Bit of a last minute decision, this one. If I don’t get Felicity Lott tickets early on for a Wigmore concert, I assume they won’t be available because concerts usually sell out so quickly. In this case, a late check and there were plenty available, which may be because it was a split recital between vocal pieces with Lott and some interesting chamber pieces from the multiply-configured London Conchord Ensemble.
The opening piece by Pierné (the Sonata da camera), whilst it was interesting to make its acquaintance, didn’t make a great impression despite spirited playing. Next up was Lott to perform three of the Cinq Poèmes de Charles Baudelaire by Debussy. I tweeted it then, and I repeat it here: I don’t really ‘get’ Debussy. I can’t latch on to anything that gives a reference point from which the musical style then seems to make sense. The rather ‘wispy’ style (to these ears!) of the song settings doesn’t suit my appetite for structure and trajectory. Maybe it will grow on me, and Lott is probably the singer to do it. I could listen to her French for hours (if you can forgive the expression), and the points in these songs that called for a full-on drama were momentarily thrilling as the Wigmore was treated to the voice that could still powerfully command a large opera house. If some of the floated notes were not as effortless and pure as they once were, certainly the close of Le Balcon brought a gorgeously soft, sustained tone that drifted across the silent Wigmore Hall like a thing of magic. Of the songs overall, though, I remained a little puzzled.
Before we were despatched for the interval, following much stage rearrangement, there was quite a treat in the form of Heitor Villa-Lobos’s Sexteto Místico. It was introduced from the platform (Alex Ross would have been pleased) by flautist Daniel Pailthorpe with “how often are you going to hear a flute, oboe, celeste, harp, guitar and saxophone on the same stage?” Indeed, it was an odd mix, but a surprisingly well-deployed one. Warm sonorities combined with spritely rhythms to deliver something intriguingly exotic. Following a central adagio involving oboe and harp, which then introduced the flute and saxophone, the piece cantered to an entertaining close. It was a joy to discover.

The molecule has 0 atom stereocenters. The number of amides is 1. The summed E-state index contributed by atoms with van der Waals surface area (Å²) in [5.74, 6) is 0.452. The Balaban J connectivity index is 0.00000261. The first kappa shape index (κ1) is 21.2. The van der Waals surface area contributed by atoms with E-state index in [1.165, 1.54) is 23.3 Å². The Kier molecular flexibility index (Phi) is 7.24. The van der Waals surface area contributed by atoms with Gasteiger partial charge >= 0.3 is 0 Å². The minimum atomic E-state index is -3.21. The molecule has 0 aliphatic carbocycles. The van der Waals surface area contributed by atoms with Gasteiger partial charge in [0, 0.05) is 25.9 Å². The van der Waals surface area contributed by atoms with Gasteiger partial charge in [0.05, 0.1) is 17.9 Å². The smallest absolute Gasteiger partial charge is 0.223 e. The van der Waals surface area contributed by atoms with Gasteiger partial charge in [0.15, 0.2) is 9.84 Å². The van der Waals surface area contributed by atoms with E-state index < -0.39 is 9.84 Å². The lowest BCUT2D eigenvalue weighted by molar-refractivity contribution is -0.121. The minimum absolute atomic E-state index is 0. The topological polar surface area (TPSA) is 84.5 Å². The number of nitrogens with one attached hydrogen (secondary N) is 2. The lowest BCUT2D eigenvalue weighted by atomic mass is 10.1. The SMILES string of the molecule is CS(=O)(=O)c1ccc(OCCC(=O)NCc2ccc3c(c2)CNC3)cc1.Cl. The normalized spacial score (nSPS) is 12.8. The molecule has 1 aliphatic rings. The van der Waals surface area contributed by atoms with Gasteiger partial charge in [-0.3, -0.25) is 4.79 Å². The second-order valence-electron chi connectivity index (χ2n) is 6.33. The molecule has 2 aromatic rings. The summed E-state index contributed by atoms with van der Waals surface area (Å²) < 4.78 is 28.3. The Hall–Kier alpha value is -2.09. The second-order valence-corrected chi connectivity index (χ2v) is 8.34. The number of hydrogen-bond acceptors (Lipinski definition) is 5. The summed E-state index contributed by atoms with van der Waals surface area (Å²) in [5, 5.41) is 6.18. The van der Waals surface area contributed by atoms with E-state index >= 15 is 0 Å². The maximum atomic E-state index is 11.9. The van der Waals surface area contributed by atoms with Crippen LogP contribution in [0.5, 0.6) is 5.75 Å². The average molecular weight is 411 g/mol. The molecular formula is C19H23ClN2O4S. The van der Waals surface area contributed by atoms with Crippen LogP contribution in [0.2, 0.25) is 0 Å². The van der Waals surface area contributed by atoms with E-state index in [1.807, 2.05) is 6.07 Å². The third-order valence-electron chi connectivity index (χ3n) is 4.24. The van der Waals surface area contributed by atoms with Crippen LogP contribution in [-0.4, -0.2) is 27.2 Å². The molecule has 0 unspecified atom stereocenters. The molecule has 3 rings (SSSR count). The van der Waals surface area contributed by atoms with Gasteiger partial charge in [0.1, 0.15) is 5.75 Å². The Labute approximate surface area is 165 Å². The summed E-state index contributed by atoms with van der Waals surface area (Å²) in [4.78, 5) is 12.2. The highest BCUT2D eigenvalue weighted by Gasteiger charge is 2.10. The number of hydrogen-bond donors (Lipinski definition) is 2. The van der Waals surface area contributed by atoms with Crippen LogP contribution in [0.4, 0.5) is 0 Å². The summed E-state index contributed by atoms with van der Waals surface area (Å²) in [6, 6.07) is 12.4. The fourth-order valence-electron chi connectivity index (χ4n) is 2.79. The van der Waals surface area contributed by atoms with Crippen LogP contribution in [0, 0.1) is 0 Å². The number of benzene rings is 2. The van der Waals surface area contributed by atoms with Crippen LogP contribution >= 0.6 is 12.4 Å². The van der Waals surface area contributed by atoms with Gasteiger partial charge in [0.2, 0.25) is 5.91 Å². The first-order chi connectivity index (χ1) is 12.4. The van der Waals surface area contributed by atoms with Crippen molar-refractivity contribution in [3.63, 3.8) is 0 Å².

The second half brought Felicity Lott back in some meatier fayre, specifically Ravel’s Chansons madécasses. Fascinating as much for their content as their musical attributes, these songs deal with anti-colonial sentiments expressed in the 18th century poetry of Evariste-Désiré Parny. Nahandove is a song of lovers; Aoua! (a most startling opening) cautions to ‘Méfiez-vous des blancs…’; and Il est doux is a moment of repose beneath a tree’s cool shade, before the instruction breaks through: ‘Allez, et préparez le repas’.
All of the material was more varied than the Debussy, and more dramatic, which suited Lott’s performance. Accompanied by piano, flute and cello, there were a myriad different tones and colours to savour, and Lott matched them in her vocal nuance, capturing blends of wistful dreaming about a freer life and the anger that is never too far away.
And so on to the closing piece: Fauré’s C-minor Piano Quartet no. 1. Again, besides playing it through on CD before the concert, I had not encountered the piece before, and it made a strong impression. It was given an incisive performance, pacey, with bite to the rhythms, but giving the brief moments of repose the space that they needed. The positive harmonies of the close sent us all cheerfully off into the night after what had been a fascinatingly mixed (in a good way) concert. Just the sort of thing that was needed to banish the first-day-back-to-work-after-the-Easter-break blues.